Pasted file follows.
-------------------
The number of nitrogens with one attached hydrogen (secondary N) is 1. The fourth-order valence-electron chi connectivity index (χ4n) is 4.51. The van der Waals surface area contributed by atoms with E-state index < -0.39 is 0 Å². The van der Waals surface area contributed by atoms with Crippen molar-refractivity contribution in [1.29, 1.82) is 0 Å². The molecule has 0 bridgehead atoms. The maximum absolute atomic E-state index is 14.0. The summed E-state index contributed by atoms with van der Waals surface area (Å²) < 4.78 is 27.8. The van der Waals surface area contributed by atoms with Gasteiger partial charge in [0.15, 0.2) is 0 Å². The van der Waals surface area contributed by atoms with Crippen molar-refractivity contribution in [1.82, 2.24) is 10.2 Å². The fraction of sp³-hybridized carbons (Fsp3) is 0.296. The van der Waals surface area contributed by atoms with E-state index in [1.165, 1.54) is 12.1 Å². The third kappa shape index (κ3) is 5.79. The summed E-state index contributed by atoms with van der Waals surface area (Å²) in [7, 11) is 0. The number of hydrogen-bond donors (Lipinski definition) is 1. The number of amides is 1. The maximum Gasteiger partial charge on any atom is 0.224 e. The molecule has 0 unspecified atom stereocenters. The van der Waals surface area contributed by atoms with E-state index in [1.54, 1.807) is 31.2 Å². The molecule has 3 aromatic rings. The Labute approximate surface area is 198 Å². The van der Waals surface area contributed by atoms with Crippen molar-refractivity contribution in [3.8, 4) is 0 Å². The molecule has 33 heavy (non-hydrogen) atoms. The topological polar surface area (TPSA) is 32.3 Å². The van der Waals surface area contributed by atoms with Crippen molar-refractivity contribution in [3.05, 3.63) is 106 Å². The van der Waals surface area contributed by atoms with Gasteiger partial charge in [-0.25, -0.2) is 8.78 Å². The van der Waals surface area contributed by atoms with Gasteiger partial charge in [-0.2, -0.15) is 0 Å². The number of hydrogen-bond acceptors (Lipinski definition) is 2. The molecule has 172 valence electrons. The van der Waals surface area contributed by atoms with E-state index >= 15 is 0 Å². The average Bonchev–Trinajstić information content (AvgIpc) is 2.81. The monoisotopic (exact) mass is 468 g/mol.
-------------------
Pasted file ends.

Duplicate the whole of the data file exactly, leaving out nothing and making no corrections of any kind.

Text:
The number of nitrogens with one attached hydrogen (secondary N) is 1. The fourth-order valence-electron chi connectivity index (χ4n) is 4.51. The van der Waals surface area contributed by atoms with E-state index < -0.39 is 0 Å². The van der Waals surface area contributed by atoms with Crippen molar-refractivity contribution in [1.29, 1.82) is 0 Å². The molecule has 0 bridgehead atoms. The maximum absolute atomic E-state index is 14.0. The summed E-state index contributed by atoms with van der Waals surface area (Å²) < 4.78 is 27.8. The van der Waals surface area contributed by atoms with Gasteiger partial charge in [0.15, 0.2) is 0 Å². The van der Waals surface area contributed by atoms with Crippen molar-refractivity contribution in [1.82, 2.24) is 10.2 Å². The fraction of sp³-hybridized carbons (Fsp3) is 0.296. The van der Waals surface area contributed by atoms with E-state index in [1.165, 1.54) is 12.1 Å². The third kappa shape index (κ3) is 5.79. The summed E-state index contributed by atoms with van der Waals surface area (Å²) in [7, 11) is 0. The number of hydrogen-bond donors (Lipinski definition) is 1. The number of amides is 1. The maximum Gasteiger partial charge on any atom is 0.224 e. The molecule has 0 unspecified atom stereocenters. The van der Waals surface area contributed by atoms with E-state index in [1.54, 1.807) is 31.2 Å². The molecule has 3 aromatic rings. The Labute approximate surface area is 198 Å². The van der Waals surface area contributed by atoms with Crippen molar-refractivity contribution in [3.8, 4) is 0 Å². The molecule has 33 heavy (non-hydrogen) atoms. The topological polar surface area (TPSA) is 32.3 Å². The van der Waals surface area contributed by atoms with Crippen molar-refractivity contribution in [3.05, 3.63) is 106 Å². The van der Waals surface area contributed by atoms with Gasteiger partial charge in [-0.25, -0.2) is 8.78 Å². The van der Waals surface area contributed by atoms with Gasteiger partial charge in [-0.2, -0.15) is 0 Å². The number of hydrogen-bond acceptors (Lipinski definition) is 2. The molecule has 172 valence electrons. The van der Waals surface area contributed by atoms with E-state index >= 15 is 0 Å². The average Bonchev–Trinajstić information content (AvgIpc) is 2.81. The monoisotopic (exact) mass is 468 g/mol.